A new virus discovered last year by Sydney researchers is now believed to be a significant factor in the development of liver cancer in cats. Further research into the virus could lead to novel anti-cancer therapies and even vaccines to prevent some kinds of cancers in cats.
A team led by Julia Beatty, Professor of Feline Medicine at the University of Sydney’s School of Veterinary Science, found the recently discovered hepatitis B-like virus, called domestic cat hepadnavirus (DCH), in certain types of hepatitis and liver cancer in cats.
The significance of this research—published in Viruses—is that it suggests that DCH can cause liver diseases, including cancer in cats.
“Hepatitis B in people is a major global concern because it can lead to liver cancer and chronic hepatitis,” Professor Beatty said. “We wanted to know if the virus in cats does the same thing. We’ve found evidence that it probably does.”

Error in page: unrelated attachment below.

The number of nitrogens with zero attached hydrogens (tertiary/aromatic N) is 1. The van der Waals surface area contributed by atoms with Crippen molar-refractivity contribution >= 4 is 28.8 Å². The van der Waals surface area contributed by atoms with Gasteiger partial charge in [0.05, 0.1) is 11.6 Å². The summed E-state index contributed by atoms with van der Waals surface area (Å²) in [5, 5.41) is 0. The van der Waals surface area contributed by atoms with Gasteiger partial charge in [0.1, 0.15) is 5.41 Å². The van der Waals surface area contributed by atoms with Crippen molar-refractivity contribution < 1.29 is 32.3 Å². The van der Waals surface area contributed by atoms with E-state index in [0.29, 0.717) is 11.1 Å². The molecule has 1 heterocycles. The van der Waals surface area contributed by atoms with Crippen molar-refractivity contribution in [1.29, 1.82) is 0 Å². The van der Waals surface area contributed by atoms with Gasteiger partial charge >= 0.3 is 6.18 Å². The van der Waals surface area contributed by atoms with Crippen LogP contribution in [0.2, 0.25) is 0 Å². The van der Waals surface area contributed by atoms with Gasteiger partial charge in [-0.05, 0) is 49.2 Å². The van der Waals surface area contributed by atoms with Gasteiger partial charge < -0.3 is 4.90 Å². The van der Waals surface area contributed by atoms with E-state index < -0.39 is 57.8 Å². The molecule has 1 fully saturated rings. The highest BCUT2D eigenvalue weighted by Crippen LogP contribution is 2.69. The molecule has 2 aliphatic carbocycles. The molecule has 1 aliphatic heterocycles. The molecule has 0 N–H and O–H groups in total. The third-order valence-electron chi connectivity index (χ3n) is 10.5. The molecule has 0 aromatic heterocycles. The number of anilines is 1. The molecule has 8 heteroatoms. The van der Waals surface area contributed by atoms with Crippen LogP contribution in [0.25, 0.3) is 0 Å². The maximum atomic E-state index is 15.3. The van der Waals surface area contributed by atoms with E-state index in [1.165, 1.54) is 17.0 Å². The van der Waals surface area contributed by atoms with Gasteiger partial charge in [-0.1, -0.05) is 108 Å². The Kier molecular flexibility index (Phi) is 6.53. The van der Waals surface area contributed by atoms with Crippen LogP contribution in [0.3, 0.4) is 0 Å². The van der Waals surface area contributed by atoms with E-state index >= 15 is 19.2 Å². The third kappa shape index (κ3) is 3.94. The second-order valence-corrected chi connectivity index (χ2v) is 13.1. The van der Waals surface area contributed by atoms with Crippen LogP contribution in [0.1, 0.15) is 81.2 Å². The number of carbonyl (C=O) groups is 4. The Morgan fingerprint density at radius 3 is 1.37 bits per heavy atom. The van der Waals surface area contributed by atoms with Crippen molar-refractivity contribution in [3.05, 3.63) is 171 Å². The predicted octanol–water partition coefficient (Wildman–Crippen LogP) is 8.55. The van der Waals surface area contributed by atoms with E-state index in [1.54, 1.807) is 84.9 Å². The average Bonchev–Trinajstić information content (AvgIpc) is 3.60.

In 2015, more than 850,000 people died from chronic hepatitis and hepatocellular carcinoma (HCC) caused by the hepatitis B virus (HBV). It is a major global concern as the infection is very difficult to clear from the liver.
Professor Beatty said the findings might also benefit humans in the long term.
But for now, it is a breakthrough in feline medicine because liver cancer in cats can be very hard to treat. This new discovery means researchers can now work towards vaccines and targeted treatments against the virus, and even vaccines to prevent other cancers in pets.
This story is sourced from a news article on the University of Sydney website.